The intrinsic gas transport properties of thermally treated cross-linkable 6FDA-based copolyimide membranes have been studied. Grafting various sizes of cyclodextrin (CD) to the copolyimide matrix and then thermally decomposing CD at elevated temperatures are an effective method to micromanipulate microvoids and free volume as well as gas sorption and permeation. The pressure-dependent solubility and permeability coefficients were found to follow the dual-mode sorption model and partial immobilization model, respectively. Solubility and permeability coefficients of CH4, CO2, C3H 6, and C3H8 were conducted at 35 C for different upstream pressures. The Langmuir saturation constant, CH′ increases with an increase in annealing temperature. On the other hand, Henry's solubility coefficient kD and Langmuir affinity constant b do not change noticeably. The CH4 permeability decreases with pressure, while some membranes exhibit serious plasticization with an increase in CO 2, C3H6 and C3H8 pressures. The diffusivity coefficient of the Henry mode (DD) and Langmuir mode (DH) were calculated from the permeability and solubility data and their ratio, F, is higher for membranes thermally treated at 425 C than those treated at 200 C. Data from positron annihilation lifetime spectroscopy (PALS) confirm that free-volume and the number of micropores increases while the radius of pore sizes decreases during the high temperature annealing process. All CD grafted membranes thermally treated at 425 C have almost equal or lower solubility selectivity than the original membrane for CO2/CH4 and C3H6/C3H 8 separations but the former has much higher diffusion selectivity than the latter. As a result, diffusion selectivity plays a more important role than solubility in determining the permselectivity of the CD grafted membranes thermally treated at 425 C.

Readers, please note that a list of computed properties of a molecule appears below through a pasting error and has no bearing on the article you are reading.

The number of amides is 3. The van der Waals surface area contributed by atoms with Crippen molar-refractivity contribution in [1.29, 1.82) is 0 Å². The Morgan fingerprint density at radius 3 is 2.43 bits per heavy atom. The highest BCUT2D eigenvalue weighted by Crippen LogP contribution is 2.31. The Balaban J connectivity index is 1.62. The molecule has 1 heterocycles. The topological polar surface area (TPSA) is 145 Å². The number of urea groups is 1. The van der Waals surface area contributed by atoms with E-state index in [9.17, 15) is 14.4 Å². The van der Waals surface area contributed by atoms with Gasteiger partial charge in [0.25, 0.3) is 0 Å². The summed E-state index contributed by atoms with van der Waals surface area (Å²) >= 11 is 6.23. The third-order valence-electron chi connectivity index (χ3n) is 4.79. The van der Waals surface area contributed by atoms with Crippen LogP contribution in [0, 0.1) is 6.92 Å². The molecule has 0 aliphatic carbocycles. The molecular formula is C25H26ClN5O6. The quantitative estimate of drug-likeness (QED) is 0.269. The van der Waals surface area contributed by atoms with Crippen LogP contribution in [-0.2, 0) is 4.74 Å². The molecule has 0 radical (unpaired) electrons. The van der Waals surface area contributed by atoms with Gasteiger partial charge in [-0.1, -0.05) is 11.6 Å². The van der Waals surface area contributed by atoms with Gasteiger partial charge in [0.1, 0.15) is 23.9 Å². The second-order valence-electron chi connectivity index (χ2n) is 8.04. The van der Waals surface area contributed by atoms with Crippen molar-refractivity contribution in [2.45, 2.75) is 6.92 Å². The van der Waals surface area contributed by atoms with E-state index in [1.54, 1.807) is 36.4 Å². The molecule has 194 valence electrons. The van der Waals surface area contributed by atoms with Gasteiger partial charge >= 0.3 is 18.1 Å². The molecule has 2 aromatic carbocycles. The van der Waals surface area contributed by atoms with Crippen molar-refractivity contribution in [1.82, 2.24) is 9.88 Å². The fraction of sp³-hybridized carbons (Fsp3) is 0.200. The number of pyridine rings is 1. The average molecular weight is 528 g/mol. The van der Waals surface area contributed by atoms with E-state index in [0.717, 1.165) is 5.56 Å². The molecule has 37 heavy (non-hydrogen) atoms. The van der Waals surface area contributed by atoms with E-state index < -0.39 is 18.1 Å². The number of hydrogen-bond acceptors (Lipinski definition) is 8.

|Original language||English (US)|
|Number of pages||12|
|Journal||Industrial and Engineering Chemistry Research|
|State||Published - Feb 12 2014|
ASJC Scopus subject areas
- Chemical Engineering(all)
- Industrial and Manufacturing Engineering